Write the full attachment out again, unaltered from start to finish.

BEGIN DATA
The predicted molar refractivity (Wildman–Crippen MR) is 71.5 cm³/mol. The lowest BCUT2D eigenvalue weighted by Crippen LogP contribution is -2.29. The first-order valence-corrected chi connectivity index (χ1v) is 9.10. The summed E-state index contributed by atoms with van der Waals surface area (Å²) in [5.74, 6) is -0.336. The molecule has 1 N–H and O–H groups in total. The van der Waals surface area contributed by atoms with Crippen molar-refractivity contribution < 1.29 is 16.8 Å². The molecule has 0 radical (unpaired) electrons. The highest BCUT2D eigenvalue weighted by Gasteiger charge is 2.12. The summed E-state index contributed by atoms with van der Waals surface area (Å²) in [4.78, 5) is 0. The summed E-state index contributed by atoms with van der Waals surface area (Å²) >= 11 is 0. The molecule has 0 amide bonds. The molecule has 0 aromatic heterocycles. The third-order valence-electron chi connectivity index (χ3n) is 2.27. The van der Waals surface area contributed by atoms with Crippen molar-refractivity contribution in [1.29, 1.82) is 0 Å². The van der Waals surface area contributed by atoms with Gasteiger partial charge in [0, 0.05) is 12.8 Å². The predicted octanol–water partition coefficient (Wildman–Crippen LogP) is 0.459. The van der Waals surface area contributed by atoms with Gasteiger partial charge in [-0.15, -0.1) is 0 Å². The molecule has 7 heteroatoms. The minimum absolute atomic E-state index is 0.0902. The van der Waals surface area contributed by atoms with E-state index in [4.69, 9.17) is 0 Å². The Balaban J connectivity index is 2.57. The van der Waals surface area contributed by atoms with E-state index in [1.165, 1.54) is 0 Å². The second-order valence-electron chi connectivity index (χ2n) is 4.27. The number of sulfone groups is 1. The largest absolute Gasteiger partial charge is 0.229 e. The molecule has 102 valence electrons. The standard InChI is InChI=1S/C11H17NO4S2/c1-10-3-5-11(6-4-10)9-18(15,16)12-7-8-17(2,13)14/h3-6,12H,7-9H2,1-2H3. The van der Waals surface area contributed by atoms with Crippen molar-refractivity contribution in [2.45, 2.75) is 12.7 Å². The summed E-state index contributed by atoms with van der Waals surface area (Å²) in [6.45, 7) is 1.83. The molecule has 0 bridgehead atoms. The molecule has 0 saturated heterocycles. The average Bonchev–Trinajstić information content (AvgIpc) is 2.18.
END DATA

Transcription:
The predicted molar refractivity (Wildman–Crippen MR) is 71.5 cm³/mol. The lowest BCUT2D eigenvalue weighted by Crippen LogP contribution is -2.29. The first-order valence-corrected chi connectivity index (χ1v) is 9.10. The summed E-state index contributed by atoms with van der Waals surface area (Å²) in [5.74, 6) is -0.336. The molecule has 1 N–H and O–H groups in total. The van der Waals surface area contributed by atoms with Crippen molar-refractivity contribution < 1.29 is 16.8 Å². The molecule has 0 radical (unpaired) electrons. The highest BCUT2D eigenvalue weighted by Gasteiger charge is 2.12. The summed E-state index contributed by atoms with van der Waals surface area (Å²) in [4.78, 5) is 0. The summed E-state index contributed by atoms with van der Waals surface area (Å²) >= 11 is 0. The molecule has 0 amide bonds. The molecule has 0 aromatic heterocycles. The third-order valence-electron chi connectivity index (χ3n) is 2.27. The van der Waals surface area contributed by atoms with Crippen molar-refractivity contribution in [1.29, 1.82) is 0 Å². The van der Waals surface area contributed by atoms with Gasteiger partial charge in [0, 0.05) is 12.8 Å². The predicted octanol–water partition coefficient (Wildman–Crippen LogP) is 0.459. The van der Waals surface area contributed by atoms with Gasteiger partial charge in [-0.15, -0.1) is 0 Å². The molecule has 7 heteroatoms. The minimum absolute atomic E-state index is 0.0902. The van der Waals surface area contributed by atoms with E-state index in [4.69, 9.17) is 0 Å². The Balaban J connectivity index is 2.57. The van der Waals surface area contributed by atoms with E-state index in [1.165, 1.54) is 0 Å². The second-order valence-electron chi connectivity index (χ2n) is 4.27. The number of sulfone groups is 1. The largest absolute Gasteiger partial charge is 0.229 e. The molecule has 102 valence electrons. The standard InChI is InChI=1S/C11H17NO4S2/c1-10-3-5-11(6-4-10)9-18(15,16)12-7-8-17(2,13)14/h3-6,12H,7-9H2,1-2H3. The van der Waals surface area contributed by atoms with Crippen molar-refractivity contribution in [2.45, 2.75) is 12.7 Å². The summed E-state index contributed by atoms with van der Waals surface area (Å²) in [6.45, 7) is 1.83. The molecule has 0 bridgehead atoms. The molecule has 0 saturated heterocycles. The average Bonchev–Trinajstić information content (AvgIpc) is 2.18.